These one-off rig concepts were built to showcase the current possibilities in truck and camper combinations, after market enhancements, and design flare. The materials and technology were squarely in the present, but the wild SEMA aesthetic of these units surpassed anything we had seen before in the truck camper sphere.
The 2016 650 Overland Edition was a success at SEMA and a strong article for Truck Camper Magazine, but nothing compared to the Rule Breaker. Debuting in Truck Camper Magazine on November 1st, 2016, the Rule Breaker went on to be the number one Truck Camper Magazine article of the year. To date, the Rule Breaker article has been read over 75,000 times and attracts another 700 readers every week.
We were surprised to learn about what happened to the Rule Breaker after SEMA 2016. Where the 650 Overland Edition was shown to the press and then sold to a lucky consumer, the Rule Breaker stayed with its chief architect, Mike Hallmark, the Marketing and International Sales Manager for Hellwig Products.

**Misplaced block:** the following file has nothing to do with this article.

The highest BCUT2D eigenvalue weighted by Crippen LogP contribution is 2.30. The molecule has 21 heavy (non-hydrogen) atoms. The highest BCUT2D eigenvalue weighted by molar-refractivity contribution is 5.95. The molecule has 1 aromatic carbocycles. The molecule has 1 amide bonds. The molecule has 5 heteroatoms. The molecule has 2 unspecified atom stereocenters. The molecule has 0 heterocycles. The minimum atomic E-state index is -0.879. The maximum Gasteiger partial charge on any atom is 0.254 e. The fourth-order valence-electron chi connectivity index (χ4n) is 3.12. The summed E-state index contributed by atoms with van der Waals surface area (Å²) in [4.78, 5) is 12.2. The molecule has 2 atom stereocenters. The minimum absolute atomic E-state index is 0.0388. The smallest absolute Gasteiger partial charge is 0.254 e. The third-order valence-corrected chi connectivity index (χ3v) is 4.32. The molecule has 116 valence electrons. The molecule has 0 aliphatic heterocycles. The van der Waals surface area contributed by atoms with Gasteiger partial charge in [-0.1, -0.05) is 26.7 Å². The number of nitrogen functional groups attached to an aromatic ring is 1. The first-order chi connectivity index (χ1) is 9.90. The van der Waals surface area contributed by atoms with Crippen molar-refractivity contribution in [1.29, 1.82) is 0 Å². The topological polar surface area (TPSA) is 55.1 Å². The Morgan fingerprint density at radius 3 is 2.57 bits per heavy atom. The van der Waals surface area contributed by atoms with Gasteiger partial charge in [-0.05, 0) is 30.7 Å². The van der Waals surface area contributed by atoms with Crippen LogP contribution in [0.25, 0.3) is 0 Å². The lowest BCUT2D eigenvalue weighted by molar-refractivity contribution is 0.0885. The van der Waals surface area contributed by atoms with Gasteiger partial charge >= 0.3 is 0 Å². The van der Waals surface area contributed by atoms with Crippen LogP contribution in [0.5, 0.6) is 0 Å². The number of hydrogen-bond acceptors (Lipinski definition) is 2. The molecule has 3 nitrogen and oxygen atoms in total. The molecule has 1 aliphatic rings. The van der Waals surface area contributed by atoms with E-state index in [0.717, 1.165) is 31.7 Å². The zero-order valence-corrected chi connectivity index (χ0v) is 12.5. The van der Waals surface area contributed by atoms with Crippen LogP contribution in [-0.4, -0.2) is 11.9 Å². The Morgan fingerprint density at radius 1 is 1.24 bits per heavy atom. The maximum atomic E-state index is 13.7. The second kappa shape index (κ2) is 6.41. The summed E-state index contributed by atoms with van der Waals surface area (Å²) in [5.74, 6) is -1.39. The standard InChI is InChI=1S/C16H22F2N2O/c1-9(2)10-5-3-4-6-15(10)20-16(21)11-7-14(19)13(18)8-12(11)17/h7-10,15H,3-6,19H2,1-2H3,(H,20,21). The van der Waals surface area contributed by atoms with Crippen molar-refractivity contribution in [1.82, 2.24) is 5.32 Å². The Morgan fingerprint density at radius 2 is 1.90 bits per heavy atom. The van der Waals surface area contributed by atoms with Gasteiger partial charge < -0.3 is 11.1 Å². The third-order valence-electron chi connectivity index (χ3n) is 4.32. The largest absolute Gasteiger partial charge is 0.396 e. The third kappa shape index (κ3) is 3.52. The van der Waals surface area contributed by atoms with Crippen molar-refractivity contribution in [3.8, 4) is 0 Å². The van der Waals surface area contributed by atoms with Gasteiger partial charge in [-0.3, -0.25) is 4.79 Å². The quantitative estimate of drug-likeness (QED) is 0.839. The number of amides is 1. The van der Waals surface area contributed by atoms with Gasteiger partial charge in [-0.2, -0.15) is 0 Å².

Mike didn’t roll this media magnet on wheels into a garage far from the prying eyes of the public – oh no. He’s out there driving the Rule Breaker, using it for work and off-road adventures. Is he using 100-percent of the camper features and functions? Sure is. Has it been scratched? You bet. Does he get a lot of attention in this not-so Mello Yello beast? Quite rightly!
To get the full story of what’s happened with the Rule Breaker since SEMA, we talked to Mike Hallmark, Marketing and International Sales Manager for Hellwig Products.
Above: Nissan Titan press drive 2017, posing in the Grand Canyon, all photos courtesy of Mike Hallmark unless specified otherwise
TCM: What happened with the Rule Breaker in the days after the SEMA debut?
Mike: After SEMA I worked with our PR team, Kahn Media, to reach out to media outlets. We told them that we had a one-off vehicle that they were welcome to experience on and off-road. So far we’ve had Car and Driver, Outside Magazine, JP Magazine, Autoweek and Automobile test drive the Rule Breaker.
Above: Rule Breaker in its natural environment, poised to handle the road ahead
TCM: How did those experiences go? After all, not everyone knows how to drive and handle a truck camper rig.